References

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  3. Joseph AM, Collins CL, Henke NM, Yard EE, Fields SK, Comstock RD. A multisport epidemiologic comparison of anterior cruciate ligament injuries in high school athletics. J Athl Train. 2013; 48(6):810–817. doi:10.4085/1062-6050-48.6.03 [CrossRef]
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Demographic Data of the NBA Players With ACL Tears

CharacteristicValue
Players, No.83
  ACL tears, No.83
Age, mean±SD, y25.7±3.5
Body mass index, mean±SD, kg/m226.9±2.2
Knee, No.
  Right35
  Left48
Experience in NBA prior to ACL tear, mean±SD, y3.9±3.1
Position, No.
  Point guard21
  Shooting guard15
  Small forward12
  Power forward20
  Center15
Starter, No.43
Reserve, No.40
Draft pick, No.
  1 to 1538
  16 to undrafted45
ACL tear timing, No.
  In-season game42
    First quarter13 (31.0%)
    Second quarter5 (11.9%)
    Third quarter12 (28.6%)
    Fourth quarter11 (26.2%)
    Overtime1 (2.3%)
  Preseason basketball11
  Off-season basketball7
  In-season practice6

Linear Regression Predicting Minutes per Game Following Index Season

VariableDescriptive StatisticsCoefficient EstimateaP
Age, mean±SD, y25.5±3.2−0.4 (0.3).21
Body mass index, mean±SD, kg/m224.4±2.1−0.7 (0.5).18
Starter, No.38 (51.4%)Reference
Reserve, No.36 (48.7%)−9.3 (1.7)<.01b
Draft pick, No.
  1 to 1534 (46.0%)Reference
  16 to undrafted40 (54.0%)−6.2 (1.9)<.01b
  SPB, mean±SD3.7±2.90.1 (0.4).83

Comparison of Minutes Played per Game, Games Played, Seasons Played, and Player Efficiency Ratings Between Return to Play Team

VariableReturn to Different TeamReturn to Same TeamP
MPGS (SD)16.2 (10.5)26.8 (9.5)
MPGFS (SD)15.1 (7.7)23.9 (7.6)
Difference−1.1−2.9.64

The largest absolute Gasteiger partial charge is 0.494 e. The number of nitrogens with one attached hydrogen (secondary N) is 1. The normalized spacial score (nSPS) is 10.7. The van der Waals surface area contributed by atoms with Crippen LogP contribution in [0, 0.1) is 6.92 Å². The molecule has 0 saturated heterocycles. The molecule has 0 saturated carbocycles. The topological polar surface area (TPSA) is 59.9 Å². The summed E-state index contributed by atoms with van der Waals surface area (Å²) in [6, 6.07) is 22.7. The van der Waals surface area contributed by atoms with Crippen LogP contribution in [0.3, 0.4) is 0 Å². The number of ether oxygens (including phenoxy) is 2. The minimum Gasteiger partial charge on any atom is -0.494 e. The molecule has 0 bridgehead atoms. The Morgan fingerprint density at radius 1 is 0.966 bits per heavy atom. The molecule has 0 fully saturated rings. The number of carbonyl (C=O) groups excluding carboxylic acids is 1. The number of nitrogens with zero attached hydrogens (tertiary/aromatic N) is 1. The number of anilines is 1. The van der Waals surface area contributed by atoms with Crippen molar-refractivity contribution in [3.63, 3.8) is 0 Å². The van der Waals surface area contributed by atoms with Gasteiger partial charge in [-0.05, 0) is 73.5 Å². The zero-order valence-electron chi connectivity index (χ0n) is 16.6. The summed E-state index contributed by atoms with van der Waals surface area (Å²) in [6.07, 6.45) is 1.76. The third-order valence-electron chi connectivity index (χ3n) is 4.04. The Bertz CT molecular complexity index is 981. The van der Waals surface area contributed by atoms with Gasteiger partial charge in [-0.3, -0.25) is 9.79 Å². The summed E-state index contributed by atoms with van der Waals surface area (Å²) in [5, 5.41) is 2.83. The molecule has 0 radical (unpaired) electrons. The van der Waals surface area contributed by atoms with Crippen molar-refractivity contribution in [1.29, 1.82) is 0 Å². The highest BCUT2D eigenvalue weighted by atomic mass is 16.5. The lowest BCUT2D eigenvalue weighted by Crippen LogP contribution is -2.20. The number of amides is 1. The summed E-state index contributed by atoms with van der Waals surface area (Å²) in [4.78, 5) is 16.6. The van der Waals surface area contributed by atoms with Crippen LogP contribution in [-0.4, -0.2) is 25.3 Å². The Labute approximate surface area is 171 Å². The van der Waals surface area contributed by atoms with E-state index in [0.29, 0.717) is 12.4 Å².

GP, No. (SD)32.7 (24.3)37.7 (25.3)
GPFS, No. (SD)30.7 (18.0)49.4 (23.6)
Difference−2.0+11.7.18
SPB, No. (SD)4.0 (3.2)3.4 (2.8)
SPA, No. (SD)2.6 (2.1)5.4 (3.5)
Difference−1.4+2.0<.01a
PER_B (SD)11.0 (6.6)13.7 (6.1)
PER_A (SD)9.3 (5.4)13.2 (4.0)
Difference−1.7−0.5.56

Summary of Player Variables Comparing Cases With Controls

VariableMean±SDP

CasesControls
Age, y25.7±3.525.6±3.2.81
Body mass index, kg/m226.9±2.224.6±2.2.34
SPB, No.3.9±3.13.9±2.8.66
MPGS24.0±10.627.9±8.3.01a
GP, No.35.0±24.566.8±17.8<.01a
MPGFS20.4±8.727.8±8.5<.01a
GPFS, No.43.0±24.368.8±15.8<.01a
SPA, No.4.4±3.46.3±3.4<.01a
PER_B13.3±5.514.5±4.3.10
PER_A11.4±5.315.3±5.8<.01a
Authors

The authors are from the Henry Ford Health System (KRO, RS, VM, ECM) and Wayne State University School of Medicine (FM, RM), Detroit, Michigan; and Howard University Hospital (KM, TT), Washington, DC.

Dr Thompson was not involved in the peer review of this manuscript.

The authors have no relevant financial relationships to disclose.

Correspondence should be addressed to: Kelechi R. Okoroha, MD, Henry Ford Health Sys-tem, 2799 W Grand Blvd (CFP-6), Detroit, MI 48202 ( krokoroha@gmail.com).

Received: January 14, 2017
Accepted: March 16, 2017
Posted Online: May 08, 2017

10.3928/01477447-20170503-04